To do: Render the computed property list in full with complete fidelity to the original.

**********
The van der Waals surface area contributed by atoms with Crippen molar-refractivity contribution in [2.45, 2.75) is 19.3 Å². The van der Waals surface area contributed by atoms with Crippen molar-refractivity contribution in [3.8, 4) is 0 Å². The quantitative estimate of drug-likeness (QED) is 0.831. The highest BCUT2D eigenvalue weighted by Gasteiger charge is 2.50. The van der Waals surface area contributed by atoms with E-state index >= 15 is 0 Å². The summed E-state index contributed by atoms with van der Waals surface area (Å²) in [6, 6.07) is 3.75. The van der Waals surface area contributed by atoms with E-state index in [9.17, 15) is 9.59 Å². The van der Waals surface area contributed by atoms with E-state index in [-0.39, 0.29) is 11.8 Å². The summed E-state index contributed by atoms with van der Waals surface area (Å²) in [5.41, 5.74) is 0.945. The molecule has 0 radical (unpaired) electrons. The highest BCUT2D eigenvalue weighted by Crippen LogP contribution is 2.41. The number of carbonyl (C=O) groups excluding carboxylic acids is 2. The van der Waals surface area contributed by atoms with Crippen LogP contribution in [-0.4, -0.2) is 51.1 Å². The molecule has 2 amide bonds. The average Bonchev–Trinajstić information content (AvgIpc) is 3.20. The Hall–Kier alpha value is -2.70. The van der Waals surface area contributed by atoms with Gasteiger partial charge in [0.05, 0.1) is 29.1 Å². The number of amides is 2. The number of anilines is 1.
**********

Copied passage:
The van der Waals surface area contributed by atoms with Crippen molar-refractivity contribution in [2.45, 2.75) is 19.3 Å². The van der Waals surface area contributed by atoms with Crippen molar-refractivity contribution in [3.8, 4) is 0 Å². The quantitative estimate of drug-likeness (QED) is 0.831. The highest BCUT2D eigenvalue weighted by Gasteiger charge is 2.50. The van der Waals surface area contributed by atoms with E-state index >= 15 is 0 Å². The summed E-state index contributed by atoms with van der Waals surface area (Å²) in [6, 6.07) is 3.75. The van der Waals surface area contributed by atoms with E-state index in [9.17, 15) is 9.59 Å². The van der Waals surface area contributed by atoms with E-state index in [-0.39, 0.29) is 11.8 Å². The summed E-state index contributed by atoms with van der Waals surface area (Å²) in [5.41, 5.74) is 0.945. The molecule has 0 radical (unpaired) electrons. The highest BCUT2D eigenvalue weighted by Crippen LogP contribution is 2.41. The number of carbonyl (C=O) groups excluding carboxylic acids is 2. The van der Waals surface area contributed by atoms with Crippen LogP contribution in [-0.4, -0.2) is 51.1 Å². The molecule has 2 amide bonds. The average Bonchev–Trinajstić information content (AvgIpc) is 3.20. The Hall–Kier alpha value is -2.70. The van der Waals surface area contributed by atoms with Gasteiger partial charge in [0.05, 0.1) is 29.1 Å². The number of amides is 2. The number of anilines is 1.